There is universal agreement in the United States that an individual convicted of a capital crime who is mentally incompetent may not be executed. To do so would violate the Constitution's ban on cruel and unusual punishments.
But just how mentally ill does a defendant have to be to trigger that broadly accepted Eighth Amendment prohibition?
That is the question the US Supreme Court takes up on Wednesday in a case involving the often bizarre legal odyssey of Texas death row inmate Scott Panetti.
Mr. Panetti, who has a long history of mental illness, was found guilty of the 1992 double slaying of his wife's parents. He shot them at close range in their kitchen as his wife and his three-year-old daughter watched. He took the child and his wife hostage, but later surrendered and confessed to police.
After being found competent to stand trial, Panetti fired his lawyer and represented himself. For the trial, he donned a Tom Mix-style cowboy outfit complete with boots, bandana, and hat.
He argued an insanity defense, advising the jury that only an insane person could prove insanity. Then he tried to subpoena 200 witnesses to testify on his behalf, including John F. Kennedy, the Pope, and Jesus. As one psychiatrist put it: Mr. Panetti's mind "saddles up and rides off in all directions."
Panetti testified at his own trial. He assumed an alternate personality named "Sarge," who recounted in a barely coherent babble impressionistic details of the killings.
The jury found him guilty, and the next day sentenced him to death.
Panetti, who refuses to take any medication, has become a jailhouse preacher, perpetually studying and quoting his well-worn Bible. His lawyer says he is convinced that his religious devotion is the true reason for his death sentence.
"Mr. Panetti believes that demonic forces, in league with the State of Texas, have orchestrated his execution in a final effort to prevent him from preaching the gospels of Jesus Christ," writes Panetti's lawyer, Keith Hampton of Austin, in his brief to the court. "According to Mr. Panetti, the State of Texas is using the murder of his wife's parents as a pretext to fulfill the devil's plot to silence him."
This is the core of the issue before the Supreme Court: Whether a death row inmate whose delusions prevent him from understanding the connection between his crimes and his imminent execution is mentally competent enough to face the death penalty.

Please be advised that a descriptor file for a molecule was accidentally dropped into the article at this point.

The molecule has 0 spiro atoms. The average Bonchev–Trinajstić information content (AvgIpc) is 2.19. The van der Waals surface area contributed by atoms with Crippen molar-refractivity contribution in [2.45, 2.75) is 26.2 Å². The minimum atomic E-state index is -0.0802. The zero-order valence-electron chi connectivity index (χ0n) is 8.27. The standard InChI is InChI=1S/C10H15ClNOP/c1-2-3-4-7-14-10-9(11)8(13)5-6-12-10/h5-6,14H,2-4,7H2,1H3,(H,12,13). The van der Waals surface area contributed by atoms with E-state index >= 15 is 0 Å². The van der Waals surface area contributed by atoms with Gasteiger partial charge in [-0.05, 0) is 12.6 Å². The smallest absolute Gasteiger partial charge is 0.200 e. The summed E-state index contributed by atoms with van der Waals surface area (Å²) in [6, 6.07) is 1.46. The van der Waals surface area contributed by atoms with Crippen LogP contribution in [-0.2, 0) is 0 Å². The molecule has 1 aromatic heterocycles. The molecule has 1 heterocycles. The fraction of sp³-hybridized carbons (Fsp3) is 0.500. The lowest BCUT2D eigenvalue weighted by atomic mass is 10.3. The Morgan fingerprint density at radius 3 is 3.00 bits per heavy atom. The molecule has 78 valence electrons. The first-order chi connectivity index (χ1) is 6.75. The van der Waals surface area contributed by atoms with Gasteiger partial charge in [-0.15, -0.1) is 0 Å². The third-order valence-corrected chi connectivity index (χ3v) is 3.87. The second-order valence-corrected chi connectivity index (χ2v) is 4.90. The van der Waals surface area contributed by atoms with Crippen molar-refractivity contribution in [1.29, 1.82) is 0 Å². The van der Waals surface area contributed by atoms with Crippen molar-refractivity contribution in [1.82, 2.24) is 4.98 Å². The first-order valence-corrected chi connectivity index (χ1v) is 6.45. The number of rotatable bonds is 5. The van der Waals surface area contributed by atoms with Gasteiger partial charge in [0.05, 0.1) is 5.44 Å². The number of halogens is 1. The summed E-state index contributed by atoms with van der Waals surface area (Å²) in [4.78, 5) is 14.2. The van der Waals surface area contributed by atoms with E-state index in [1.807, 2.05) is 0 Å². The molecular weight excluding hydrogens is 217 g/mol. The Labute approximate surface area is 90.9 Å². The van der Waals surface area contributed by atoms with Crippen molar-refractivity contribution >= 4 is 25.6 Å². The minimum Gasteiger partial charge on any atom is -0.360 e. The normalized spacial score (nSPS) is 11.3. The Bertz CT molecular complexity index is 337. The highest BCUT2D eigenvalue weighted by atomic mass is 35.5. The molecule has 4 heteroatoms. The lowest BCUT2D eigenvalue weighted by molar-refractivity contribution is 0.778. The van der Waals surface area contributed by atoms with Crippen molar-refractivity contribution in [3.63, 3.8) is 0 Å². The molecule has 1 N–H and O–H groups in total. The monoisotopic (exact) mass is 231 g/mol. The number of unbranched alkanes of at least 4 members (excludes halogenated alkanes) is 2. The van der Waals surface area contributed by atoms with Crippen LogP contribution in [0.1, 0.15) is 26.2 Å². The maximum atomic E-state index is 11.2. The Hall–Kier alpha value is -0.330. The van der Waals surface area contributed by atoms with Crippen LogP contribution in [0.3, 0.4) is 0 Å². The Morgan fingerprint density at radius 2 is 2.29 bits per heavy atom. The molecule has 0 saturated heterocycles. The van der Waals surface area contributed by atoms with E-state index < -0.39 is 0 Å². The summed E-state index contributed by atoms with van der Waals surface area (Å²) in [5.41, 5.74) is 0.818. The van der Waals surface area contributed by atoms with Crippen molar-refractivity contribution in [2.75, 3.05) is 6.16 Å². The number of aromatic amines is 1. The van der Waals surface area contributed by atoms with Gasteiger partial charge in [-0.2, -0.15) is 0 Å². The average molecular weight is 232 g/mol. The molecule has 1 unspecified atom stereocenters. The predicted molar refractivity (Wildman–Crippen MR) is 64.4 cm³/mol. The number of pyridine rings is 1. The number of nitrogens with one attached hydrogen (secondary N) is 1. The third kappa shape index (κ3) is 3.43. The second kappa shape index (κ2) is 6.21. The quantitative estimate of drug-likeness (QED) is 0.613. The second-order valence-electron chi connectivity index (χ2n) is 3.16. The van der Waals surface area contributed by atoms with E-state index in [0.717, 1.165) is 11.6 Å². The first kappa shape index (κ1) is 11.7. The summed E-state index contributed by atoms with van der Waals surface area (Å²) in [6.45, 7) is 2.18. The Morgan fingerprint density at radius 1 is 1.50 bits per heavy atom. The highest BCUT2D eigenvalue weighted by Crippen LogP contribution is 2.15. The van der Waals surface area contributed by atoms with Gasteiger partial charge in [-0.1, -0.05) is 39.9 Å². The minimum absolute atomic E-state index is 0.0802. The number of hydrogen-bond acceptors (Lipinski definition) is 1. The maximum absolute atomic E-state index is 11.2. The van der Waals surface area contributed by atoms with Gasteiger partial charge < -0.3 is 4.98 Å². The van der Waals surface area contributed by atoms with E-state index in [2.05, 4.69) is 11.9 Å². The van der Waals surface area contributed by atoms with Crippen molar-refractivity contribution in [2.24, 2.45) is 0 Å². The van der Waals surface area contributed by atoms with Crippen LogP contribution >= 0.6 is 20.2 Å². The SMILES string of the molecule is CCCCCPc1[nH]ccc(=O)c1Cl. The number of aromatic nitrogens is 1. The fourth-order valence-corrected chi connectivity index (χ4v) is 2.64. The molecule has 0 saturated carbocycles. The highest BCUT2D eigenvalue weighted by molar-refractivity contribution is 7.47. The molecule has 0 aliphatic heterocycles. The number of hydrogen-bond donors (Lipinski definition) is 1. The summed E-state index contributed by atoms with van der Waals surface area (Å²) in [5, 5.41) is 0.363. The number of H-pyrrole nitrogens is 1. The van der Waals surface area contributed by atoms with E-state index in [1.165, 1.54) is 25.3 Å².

Every judge or jury in Texas that has considered his case has concluded that Panetti has a mental illness but that he is nonetheless mentally competent enough to be executed.
The test in Texas is whether Panetti is aware that he is to be executed and aware of the state's reason for meting out that punishment.
Panetti's lawyer argues that the Texas standard is too low. Rather than mere awareness, the condemned man must be capable of having a rational understanding of the connection between his crime and his punishment, Mr. Hampton says.
"There is a big difference between knowing you are in a room and knowing why you are in a room," says Richard Dieter of the Death Penalty Information Center in Washington.
If Panetti doesn't understand why he is being executed, it undermines one of society's key goals behind the punishment – retribution, Panetti's lawyer says.
Others disagree. "Retribution is not focused on the mind of the offender," says Kent Scheidegger of the Criminal Justice Legal Foundation, in a friend of the court brief. "The focus of retribution is on society as a whole and what makes for a just society."
A just society punishes those who are morally responsible for their crimes, he says. "Panetti knows what he did and knows that he has been sentenced to death for the crime," Mr. Scheidegger writes. "His delusional belief in a conspiracy against him does not negate his moral responsibility for the crime he chose to commit and still knows he committed."
Panetti's lawyer counters that retribution is designed to force the offender to endure suffering proportionate to his crime to pay a debt owed to society. That is why the offender's mental capacity at the time of punishment is crucial to retribution, Hampton says. "The offender must suffer for the right reason before the community can confidently conclude that he is getting his just desserts for his wrongdoing," Hampton writes.